instrument.'@{}title' = 'XXX'

println new StreamingMarkupBuilder().bind {
  mkp.yield instrument


The key here is finding out that you need to use the full namespaced name, not the shorter name.

IMHO, this is a bug and I have created GROOVY-6356 using this code.

I'm also wondering why I needed to use 'instrument[0]' to get at the attributes.

All this is more obscure and convoluted than it probably needs to be so keep watching the Jira.

Tags: Groovy, Programming



Just went along to a free day on "Introduction to Amazon Web Services." Thank you, Amazon.

I even got the certificate to prove it…

…along with the other 300+ people in the room, of course.

Many, many attendees are already using AWS, it appears.

The degree of sophistication now is startling. LOTS more 'stuff' available than first meets the/my eye.

Loadbalancers, DNS, caches, NAT boxes, clusters, networking ACLs, SSO, etc. All "straight out of the box." All quickly provisioned and at ridiculously low prices, to boot.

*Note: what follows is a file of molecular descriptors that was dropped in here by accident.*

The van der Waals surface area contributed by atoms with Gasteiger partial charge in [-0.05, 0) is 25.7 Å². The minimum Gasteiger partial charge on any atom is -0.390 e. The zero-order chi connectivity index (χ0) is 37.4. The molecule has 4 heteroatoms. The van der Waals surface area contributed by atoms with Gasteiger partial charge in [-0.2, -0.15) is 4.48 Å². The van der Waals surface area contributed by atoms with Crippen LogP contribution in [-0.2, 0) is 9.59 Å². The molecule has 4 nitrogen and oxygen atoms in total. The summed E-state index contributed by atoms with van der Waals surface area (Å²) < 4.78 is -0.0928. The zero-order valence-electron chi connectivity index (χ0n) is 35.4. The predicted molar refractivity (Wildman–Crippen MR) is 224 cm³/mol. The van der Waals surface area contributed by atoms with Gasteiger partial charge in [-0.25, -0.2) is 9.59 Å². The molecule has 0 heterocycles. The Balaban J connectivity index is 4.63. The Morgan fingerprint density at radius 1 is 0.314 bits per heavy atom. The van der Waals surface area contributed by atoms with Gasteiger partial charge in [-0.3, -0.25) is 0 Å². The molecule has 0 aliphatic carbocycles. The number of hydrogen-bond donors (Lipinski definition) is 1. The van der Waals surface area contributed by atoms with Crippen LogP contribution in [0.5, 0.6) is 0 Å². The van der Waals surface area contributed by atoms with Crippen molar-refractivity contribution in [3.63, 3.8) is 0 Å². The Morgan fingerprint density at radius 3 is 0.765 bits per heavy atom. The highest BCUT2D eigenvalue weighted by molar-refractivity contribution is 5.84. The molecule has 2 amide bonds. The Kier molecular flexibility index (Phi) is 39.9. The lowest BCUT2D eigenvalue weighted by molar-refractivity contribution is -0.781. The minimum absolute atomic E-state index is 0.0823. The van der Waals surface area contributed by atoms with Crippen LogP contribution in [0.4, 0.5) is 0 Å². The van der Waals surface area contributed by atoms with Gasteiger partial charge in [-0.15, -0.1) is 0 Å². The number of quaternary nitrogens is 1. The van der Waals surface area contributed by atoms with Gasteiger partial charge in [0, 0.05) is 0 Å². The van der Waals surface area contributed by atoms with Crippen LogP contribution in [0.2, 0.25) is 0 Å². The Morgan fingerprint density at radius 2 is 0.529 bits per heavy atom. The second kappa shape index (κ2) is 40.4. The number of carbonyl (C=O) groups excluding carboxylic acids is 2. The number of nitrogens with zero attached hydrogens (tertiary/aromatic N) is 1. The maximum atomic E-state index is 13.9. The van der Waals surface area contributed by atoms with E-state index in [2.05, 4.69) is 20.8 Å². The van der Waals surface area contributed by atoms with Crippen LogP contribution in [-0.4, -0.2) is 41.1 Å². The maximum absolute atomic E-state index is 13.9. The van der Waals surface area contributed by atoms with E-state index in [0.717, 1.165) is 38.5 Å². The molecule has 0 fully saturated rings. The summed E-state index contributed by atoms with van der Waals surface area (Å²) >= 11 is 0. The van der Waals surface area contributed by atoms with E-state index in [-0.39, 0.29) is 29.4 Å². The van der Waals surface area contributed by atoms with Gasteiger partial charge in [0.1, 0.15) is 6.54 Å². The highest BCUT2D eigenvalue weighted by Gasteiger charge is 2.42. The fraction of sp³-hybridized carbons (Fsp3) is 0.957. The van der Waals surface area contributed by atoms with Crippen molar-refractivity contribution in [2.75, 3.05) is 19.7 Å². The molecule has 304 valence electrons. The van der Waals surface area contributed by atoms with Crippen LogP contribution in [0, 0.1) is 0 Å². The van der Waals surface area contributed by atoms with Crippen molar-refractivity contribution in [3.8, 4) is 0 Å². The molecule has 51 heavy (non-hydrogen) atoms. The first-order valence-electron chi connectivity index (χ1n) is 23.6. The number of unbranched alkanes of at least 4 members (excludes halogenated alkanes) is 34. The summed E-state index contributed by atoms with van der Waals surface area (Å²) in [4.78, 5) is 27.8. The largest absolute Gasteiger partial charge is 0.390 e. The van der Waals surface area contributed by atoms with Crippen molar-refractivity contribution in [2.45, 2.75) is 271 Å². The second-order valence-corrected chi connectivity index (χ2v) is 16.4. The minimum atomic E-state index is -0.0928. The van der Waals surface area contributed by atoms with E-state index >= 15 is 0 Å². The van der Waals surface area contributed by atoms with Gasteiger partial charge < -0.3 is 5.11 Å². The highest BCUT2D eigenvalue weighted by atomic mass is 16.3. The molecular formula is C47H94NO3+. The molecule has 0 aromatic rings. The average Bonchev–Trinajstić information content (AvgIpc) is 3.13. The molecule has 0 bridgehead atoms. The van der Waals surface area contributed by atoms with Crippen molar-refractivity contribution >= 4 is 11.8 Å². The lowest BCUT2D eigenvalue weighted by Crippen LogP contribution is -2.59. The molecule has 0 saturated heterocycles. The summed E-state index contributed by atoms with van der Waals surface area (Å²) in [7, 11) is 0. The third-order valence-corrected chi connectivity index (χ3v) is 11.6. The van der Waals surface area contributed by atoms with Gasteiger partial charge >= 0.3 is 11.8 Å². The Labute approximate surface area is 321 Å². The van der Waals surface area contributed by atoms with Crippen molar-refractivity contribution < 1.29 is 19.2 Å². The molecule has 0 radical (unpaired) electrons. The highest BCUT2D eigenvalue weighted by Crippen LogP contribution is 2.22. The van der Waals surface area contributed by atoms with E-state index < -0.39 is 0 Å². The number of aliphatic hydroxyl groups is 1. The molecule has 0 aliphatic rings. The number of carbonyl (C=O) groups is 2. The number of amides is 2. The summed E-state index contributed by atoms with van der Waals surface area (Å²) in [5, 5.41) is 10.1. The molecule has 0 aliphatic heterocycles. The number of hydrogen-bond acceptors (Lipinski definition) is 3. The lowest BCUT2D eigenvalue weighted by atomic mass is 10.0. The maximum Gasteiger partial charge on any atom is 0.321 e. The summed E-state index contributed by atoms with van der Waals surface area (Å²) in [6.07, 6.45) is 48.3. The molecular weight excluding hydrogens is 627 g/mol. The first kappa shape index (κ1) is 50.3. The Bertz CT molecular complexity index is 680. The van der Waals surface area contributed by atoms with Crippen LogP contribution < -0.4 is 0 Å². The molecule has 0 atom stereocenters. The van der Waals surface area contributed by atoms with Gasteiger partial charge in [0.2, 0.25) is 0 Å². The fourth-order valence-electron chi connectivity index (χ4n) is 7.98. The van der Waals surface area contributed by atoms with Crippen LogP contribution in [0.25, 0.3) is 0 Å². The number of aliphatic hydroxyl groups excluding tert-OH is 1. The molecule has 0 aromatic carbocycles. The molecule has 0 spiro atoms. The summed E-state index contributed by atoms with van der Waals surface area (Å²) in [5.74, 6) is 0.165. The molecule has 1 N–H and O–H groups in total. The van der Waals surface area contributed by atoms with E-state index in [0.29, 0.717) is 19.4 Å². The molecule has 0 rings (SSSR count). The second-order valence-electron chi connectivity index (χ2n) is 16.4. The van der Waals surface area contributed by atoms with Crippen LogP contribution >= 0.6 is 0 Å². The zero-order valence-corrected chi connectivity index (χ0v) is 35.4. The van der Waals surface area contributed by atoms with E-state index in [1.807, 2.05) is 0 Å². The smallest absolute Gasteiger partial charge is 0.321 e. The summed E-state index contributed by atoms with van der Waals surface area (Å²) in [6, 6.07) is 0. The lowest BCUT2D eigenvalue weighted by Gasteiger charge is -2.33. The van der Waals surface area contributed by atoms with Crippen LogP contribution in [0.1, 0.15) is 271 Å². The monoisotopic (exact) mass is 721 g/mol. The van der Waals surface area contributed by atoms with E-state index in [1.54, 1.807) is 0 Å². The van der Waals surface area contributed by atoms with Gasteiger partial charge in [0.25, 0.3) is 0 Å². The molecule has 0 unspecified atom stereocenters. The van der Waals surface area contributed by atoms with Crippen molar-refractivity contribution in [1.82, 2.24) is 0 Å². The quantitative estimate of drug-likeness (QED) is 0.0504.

The presenter continually kept hammering home: "no need for server engineers, network engineers, database engineers, etc., etc."

Actually, it doesn't matter what he or anyone says…just tell the bean counters: "this is opex, not capex" and they will go for it like a dog after a bone.

Tags: Cloud, Tools

Java And Windows

I can't believe that Java is now 19 years old and people are still asking about how to deal with path-like structures and spaces in Java.

It is really very simple: avoid using spaces :-)

You can do "dir /x" in a command prompt window, find out what the short pathname for a directory is and just use that version wherever needed. Viz.:

You will usually (UNLESS you have been tweaking one of NTFS's more esoteric parameters, in which case…stop tweaking) find that "Program Files" is 'PROGRA~1′. This form can be used anywhere with no problems.

For example:

set JAVA_HOME=R:\PROGRA~1\Java\jdk1.7.0_25


Simple. There's no need to avoid the nice human-readable paths usually used in Windows.